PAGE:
Low- and no-alcohol brands should reassess the terminology they use to boost their position in the UK, according to new research.

The report, conducted by London-based alcohol-free retailer Club Soda and marketing agency Boldspace, called on brands and buyers in the country to “carefully pick” the language they use – from the text on menus in bars or restaurants and bottle or can labels, to online advertising.

It advised smaller brands to move away from comparative phrases such as “alternatives”, “mocktails” or “free from”, often seen on shelf and bottle labels, or “just as good”, and “the flavours you love”, which it found brands are frequently using in their marketing.

Using comparisons works better for larger companies better known for their alcoholic drinks, the report said. “For these brands, there is great equity in the master brand, the non-alcoholic version is precisely that – what you know but made differently.”

In the future, the report said “standalone brands” in the UK might benefit from removing low- and no-alcohol descriptors and solely presenting a product’s abv on the bottle to give the brand “more room” – a decision already followed by Adnams’ Ghost Ship, which simply describes its product as a “Citrus Pale Ale”, alongside the display of a 0.5% abv.

As consumer awareness of low-and-no drinks evolves in the UK, so might the possibility of integrating non-alcoholic and alcoholic brands on-shelf and on menus, the study suggested.

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Placing greater emphasis on sharing experiences and personality through the brand could also help more products enter the mainstream, it added, mentioning examples like Fungtn, which regularly uses the term “ceremony” in marketing to attribute a social element to its alcohol-free craft beers.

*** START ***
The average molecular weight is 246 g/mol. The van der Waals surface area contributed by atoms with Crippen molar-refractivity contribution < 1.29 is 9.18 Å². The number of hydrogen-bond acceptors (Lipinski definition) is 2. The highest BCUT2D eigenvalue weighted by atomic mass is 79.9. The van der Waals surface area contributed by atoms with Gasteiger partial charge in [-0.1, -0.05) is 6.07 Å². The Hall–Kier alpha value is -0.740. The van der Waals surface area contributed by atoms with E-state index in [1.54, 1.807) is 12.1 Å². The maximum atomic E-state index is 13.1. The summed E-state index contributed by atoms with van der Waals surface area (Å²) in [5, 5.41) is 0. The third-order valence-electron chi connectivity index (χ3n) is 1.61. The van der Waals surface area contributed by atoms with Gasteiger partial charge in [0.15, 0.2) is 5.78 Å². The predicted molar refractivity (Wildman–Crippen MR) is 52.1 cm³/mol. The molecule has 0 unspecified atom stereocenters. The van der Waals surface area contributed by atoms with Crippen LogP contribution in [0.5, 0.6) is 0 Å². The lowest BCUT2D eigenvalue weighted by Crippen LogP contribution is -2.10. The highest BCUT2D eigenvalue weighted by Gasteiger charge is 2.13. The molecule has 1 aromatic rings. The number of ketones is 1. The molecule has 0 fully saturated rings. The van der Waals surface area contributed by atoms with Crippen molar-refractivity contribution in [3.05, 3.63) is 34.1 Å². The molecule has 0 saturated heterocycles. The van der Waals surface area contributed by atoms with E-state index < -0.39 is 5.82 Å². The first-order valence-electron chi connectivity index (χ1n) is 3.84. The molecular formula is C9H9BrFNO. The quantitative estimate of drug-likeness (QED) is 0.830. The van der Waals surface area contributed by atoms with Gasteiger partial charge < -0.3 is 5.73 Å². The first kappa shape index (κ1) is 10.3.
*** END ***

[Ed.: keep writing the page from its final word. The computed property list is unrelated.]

The research also highlighted a growing need for more inclusive language, which it said does not just mean being respectful of gender, sexual orientation, race and religion but also of “mindset, lifestyle, and culture”, so as not to alienate consumers.

While describing the process behind a low/no alcohol drink helps some brands differentiate their product from a soft drink, the study stresses it might alienate consumers who are not familiar with alcoholic terminology already – either due to never drinking alcohol or only drinking small amounts.  

Focusing on aspects around quality, heritage and craft should be saved for a brand that is targeting the more premium end of non-alcoholic drinks, it said.

To improve inclusive language in the sector, the report also recommended avoiding terms such as sober and teetotal. “Most of the brands we spoke to said they don’t use… these terms, largely because of the audience that most of you are [targeting] is so broad,” Adam Larter, senior strategy director at Boldspace, said, speaking at the report launch.

More inclusive language, the report argues will help brands feel better integrated, and more of “a mainstream proposition rather than a novelty”.

Shifting brand language however is easier said than done, given it is still heavily dictated by consumer behaviour online, Laura Willoughby, founder of Club Soda added. “[Consumers] search for the word cocktails, they’ve searched for all of those terms that we’ve talked about here… Sometimes, technology forces the way that we have to describe things.”

While the report focused primarily on brand strategy, it stressed that legislative changes in the sector would continue to impact what wording can be used for low- and no-alcohol products.

“This is indicative of the tension of the language within the category,” it said.

Also speaking at the report launch, Amanda Thomson, co-founder of alcohol-free sparkling wine brand Noughty added: “We are already restrained in so many ways by international legislation and it’s only getting more complicated.

There is sort of a dichotomy in that we could sit here and be all utopian and fix our language but ultimately, governments are going to decide what language [must] be. It’s a sort of pincer movement that’s going on.”

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